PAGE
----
Cop Refuses to Apologize to Family of Teen Boy He Ran Over and Killed

Cameron Langford | Courthouse News Service

A Houston policeman refused to apologize to the family of a man he ran over and killed after a civil jury cleared him of liability Wednesday night.

The federal jury also declined to hold the city liable for not training the officer how to chase suspects on dirt roads.

Jason Trevino, 19, and his friend Bernard Seetaram stole a boat and trailer from a yard in their northeast Houston neighborhood in the early morning of July 27, 2011, to take it fishing on a bayou, according to testimony in the four-day trial.

Houston police spotted the men towing the boat and trailer behind an all-terrain vehicle. Neither the ATV nor the trailer’s lights were on, Officer Ricky Raska testified Tuesday.

Raska said he tried to arrest the men, but they discarded the boat and turned onto a dirt trail too narrow for his cruiser.

Two hours later, around 3 a.m., Officer Jordan Greenhaw spotted the ATV on a street and turned on his squad car’s flashing lights.

Trevino turned onto a dirt power-line easement that cut through thick woods. The chase ended with Seetaram falling off the back of the ATV and Greenhaw running over Trevino, who was found with his legs sticking out from under the squad car’s front end and his shredded T-shirt wrapped around a tire.

An ambulance took Trevino to an emergency room, where he died from blood loss from his lung.

His parents, Lloyd Trevino and Catherine Cortez, sued Greenhaw and Houston in January 2013.

During a break in the trial Wednesday, Jason Trevino’s cousin Lee Ludtke said: “There might be no case if Greenhaw had been wearing a bodycam or he had a dashcam in his car.”

A Houston police spokesman told Courthouse News the department has 150 to 180 squad cars with dashcams, which are used by officers in its traffic enforcement and DUI investigation units.

Only 100 of the department’s more than 5,000 police officers wear bodycams, under a pilot program started in December 2013. But beginning this month with a batch of 250, the department will start equipping officers with permanent bodycams.

“Over the next 12 to 18 months we’re going to have 4,000 [bodycams] out there,” the spokesman said in an interview.

With no footage from the accident, the seven-person jury had to sift through conflicting testimony.

Greenhaw testified that Trevino swerved left, overcorrected and tipped his ATV into the path of his cruiser.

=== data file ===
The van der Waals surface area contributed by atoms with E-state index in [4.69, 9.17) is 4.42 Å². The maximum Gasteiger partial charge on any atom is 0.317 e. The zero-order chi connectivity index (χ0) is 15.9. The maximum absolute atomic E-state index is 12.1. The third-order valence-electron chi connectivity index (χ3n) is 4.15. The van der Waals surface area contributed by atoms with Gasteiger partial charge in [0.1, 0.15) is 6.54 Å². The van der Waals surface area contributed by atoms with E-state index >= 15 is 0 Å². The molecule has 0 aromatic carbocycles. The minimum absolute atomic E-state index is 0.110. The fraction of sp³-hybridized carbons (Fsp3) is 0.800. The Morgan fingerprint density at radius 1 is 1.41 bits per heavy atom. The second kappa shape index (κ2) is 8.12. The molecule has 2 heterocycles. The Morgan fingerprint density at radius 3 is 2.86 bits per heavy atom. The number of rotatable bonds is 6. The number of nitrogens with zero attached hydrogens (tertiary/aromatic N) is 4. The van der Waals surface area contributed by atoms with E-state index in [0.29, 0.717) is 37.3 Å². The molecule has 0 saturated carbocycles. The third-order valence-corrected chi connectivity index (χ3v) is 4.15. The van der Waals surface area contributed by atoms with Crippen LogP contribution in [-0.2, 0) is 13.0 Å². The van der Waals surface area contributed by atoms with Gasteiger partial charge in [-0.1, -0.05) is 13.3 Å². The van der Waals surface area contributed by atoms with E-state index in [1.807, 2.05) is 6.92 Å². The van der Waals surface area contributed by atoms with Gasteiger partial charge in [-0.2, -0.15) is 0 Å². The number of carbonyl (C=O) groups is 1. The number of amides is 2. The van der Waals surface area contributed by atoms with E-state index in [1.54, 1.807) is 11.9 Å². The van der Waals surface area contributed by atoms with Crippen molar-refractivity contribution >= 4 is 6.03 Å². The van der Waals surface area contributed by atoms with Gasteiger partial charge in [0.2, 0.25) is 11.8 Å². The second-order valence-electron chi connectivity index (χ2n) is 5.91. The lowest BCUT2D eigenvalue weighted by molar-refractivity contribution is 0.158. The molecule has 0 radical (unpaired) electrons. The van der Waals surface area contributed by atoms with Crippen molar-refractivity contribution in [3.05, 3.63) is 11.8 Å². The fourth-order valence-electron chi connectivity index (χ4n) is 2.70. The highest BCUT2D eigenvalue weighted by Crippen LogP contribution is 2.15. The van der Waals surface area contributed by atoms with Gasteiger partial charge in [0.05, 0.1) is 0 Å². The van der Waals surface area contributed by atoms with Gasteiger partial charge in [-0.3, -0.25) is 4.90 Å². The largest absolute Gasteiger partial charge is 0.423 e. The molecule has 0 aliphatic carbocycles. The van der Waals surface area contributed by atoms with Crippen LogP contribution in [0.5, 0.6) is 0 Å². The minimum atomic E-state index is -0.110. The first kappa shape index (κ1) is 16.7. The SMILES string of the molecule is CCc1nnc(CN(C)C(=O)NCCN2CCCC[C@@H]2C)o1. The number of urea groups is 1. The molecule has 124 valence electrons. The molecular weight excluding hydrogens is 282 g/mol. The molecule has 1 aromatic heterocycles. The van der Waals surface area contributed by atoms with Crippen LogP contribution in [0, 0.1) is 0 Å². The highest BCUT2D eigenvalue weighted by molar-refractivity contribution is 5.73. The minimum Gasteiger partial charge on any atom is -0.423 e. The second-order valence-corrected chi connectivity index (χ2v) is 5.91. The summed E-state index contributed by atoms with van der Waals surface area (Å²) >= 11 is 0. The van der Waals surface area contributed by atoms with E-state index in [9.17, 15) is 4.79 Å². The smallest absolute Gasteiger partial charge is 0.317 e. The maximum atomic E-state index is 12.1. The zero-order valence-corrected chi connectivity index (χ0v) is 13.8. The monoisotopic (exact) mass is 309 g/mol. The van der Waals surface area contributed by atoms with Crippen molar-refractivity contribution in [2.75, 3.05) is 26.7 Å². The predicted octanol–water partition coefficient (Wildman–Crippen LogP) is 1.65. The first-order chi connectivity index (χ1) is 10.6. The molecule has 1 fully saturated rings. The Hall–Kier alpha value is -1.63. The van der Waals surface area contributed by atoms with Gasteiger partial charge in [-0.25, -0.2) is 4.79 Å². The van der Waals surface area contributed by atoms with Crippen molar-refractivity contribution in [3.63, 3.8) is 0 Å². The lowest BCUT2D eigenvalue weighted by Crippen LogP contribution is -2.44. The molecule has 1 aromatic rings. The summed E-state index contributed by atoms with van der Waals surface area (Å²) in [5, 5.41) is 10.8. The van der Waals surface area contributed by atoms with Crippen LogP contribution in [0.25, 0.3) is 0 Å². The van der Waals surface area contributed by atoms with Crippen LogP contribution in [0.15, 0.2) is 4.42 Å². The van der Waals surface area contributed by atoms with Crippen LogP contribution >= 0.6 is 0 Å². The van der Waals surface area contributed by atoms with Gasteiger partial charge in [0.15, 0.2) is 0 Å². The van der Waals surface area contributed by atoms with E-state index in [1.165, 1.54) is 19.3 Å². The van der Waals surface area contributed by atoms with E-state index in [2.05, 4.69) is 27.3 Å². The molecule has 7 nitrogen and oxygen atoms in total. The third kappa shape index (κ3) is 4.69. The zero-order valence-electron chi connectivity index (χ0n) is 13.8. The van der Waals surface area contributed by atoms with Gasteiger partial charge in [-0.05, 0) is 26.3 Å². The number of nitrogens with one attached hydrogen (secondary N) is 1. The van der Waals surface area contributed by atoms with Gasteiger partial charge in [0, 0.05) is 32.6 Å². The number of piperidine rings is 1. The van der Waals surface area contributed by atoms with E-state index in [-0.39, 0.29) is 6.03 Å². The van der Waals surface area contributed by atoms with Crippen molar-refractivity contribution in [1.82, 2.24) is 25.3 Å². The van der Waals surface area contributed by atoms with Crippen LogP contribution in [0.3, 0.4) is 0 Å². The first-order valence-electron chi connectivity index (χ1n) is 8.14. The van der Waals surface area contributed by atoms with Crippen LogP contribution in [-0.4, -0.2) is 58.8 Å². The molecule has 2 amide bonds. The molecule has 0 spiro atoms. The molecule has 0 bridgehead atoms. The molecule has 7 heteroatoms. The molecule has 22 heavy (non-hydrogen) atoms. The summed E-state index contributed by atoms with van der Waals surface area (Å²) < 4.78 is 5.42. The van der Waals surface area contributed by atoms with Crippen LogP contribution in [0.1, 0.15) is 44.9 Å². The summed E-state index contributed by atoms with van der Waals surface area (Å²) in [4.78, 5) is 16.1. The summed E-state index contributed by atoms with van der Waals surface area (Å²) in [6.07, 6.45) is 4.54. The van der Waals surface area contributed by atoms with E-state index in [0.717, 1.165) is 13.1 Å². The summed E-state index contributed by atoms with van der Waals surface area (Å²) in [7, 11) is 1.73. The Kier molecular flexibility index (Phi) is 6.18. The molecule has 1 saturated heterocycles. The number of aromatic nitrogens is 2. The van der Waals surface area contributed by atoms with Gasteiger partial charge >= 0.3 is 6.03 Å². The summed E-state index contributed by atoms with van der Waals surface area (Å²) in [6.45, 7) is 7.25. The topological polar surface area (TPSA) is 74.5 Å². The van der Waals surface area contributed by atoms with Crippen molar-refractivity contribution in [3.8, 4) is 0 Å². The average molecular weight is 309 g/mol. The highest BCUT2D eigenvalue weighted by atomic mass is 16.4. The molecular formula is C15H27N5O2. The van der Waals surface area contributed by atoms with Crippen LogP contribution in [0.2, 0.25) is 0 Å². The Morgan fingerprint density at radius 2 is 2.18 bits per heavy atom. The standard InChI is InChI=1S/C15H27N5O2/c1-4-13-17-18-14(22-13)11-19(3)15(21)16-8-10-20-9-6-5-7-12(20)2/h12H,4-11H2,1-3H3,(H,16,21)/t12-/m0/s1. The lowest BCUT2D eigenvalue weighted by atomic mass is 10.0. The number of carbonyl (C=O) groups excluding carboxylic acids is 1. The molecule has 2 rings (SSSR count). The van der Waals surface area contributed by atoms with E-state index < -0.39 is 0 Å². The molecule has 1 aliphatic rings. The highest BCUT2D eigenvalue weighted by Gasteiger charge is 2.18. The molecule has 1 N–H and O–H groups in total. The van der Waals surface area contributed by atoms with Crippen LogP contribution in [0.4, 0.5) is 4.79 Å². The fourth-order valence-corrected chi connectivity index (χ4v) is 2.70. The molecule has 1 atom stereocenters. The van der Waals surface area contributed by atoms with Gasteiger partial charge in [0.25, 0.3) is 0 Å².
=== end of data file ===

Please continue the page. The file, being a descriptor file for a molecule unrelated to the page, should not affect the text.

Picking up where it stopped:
Seetaram testified that Greenhaw bumped the back of the ATV twice and caused the wreck.

City attorneys denied that, saying Greenhaw knew department policy prohibits officers from bumping vehicles.

Lloyd Trevino, a master Caterpillar tractor mechanic, fought off tears Monday as he testified that Jason was a chip off the block, who could fix anything with an engine and developed his skills wrenching on ATVs and motorcycles in their home workshop.

Jason’s aunt Carol Ludtke, a 60-year-old retired elementary schoolteacher, smiled during a break in the trial Wednesday as she remembered his growth from a little boy who loved musicals to a rambunctious, selfless teenager.

“I told an old lady who lived down the street from Jason that he died and she asked, ‘Now who’s going to fix my lawnmower?'” Carol Ludtke said. “If I bought something from IKEA he could put it together after looking at the instructions one time.”

Lloyd Trevino testified that Jason also had a knack for racing open-wheel go-karts, finishing second or better in six races, and dreamed of becoming a NASCAR driver.

Trevino’s attorney Grace Weatherly weaved that NASCAR aspiration into her closing arguments Wednesday, asking the jury to consider what might have been.

“Jason dreamed of becoming a NASCAR driver. The winner of the race last year at Texas Motor Speedway won $1.5 million,” said Weatherly, her confident bearing softened by her Texas twang.

She urged the jurors to discard their emotions.

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“You should not let bias or sympathy play a part in your actions,” she said. “Lloyd Trevino has had a bellyful. He’s had four and a half years of sympathy. Look at the facts. You’re not here to put a value on a lost life. You’re asked to value the loss of love and the destruction of a relationship. This is your time to tell the city of Houston what’s needed for the training of their employees.”

Houston’s attorney Henry Carnaby placed all the blame on Jason Trevino.

“The death resulted from failure to stop, not the decision to pursue, and certainly not the failure to train by the city of Houston,” he said in his closing argument.

The jury deliberated for four hours.

Carol Ludtke walked over to the defense table as Greenhaw shook his attorneys’ hands, leaned over the railing and talked to the officer, who got wide-eyed, shook his head and walked out of the courtroom.

A stunned Ludtke told Courthouse News she’d asked Greenhaw to apologize for her nephew’s death and he refused.

After the verdict, Trevino’s mother’s attorney, Randall Kallinen, said the jury probably had been prejudiced by the fact that Seetaram pleaded guilty to felony theft for the boat heist and an autopsy found trace amounts of cocaine in Trevino.

Kallinen said he was not surprised by Greenhaw’s reluctance to apologize.

“He was sued,” Kallinen said.

Carnaby declined comment on the verdict, citing city policy.

Published by Courthouse News Service.

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Filming Cops
Filming Cops 5618 posts

Filming Cops was started in 2010 as a conglomerative blogging service documenting police abuse. The aim isn’t to demonize the natural concept of security provision as such, but to highlight specific cases of State-monopolized police brutality that are otherwise ignored by traditional media outlets.

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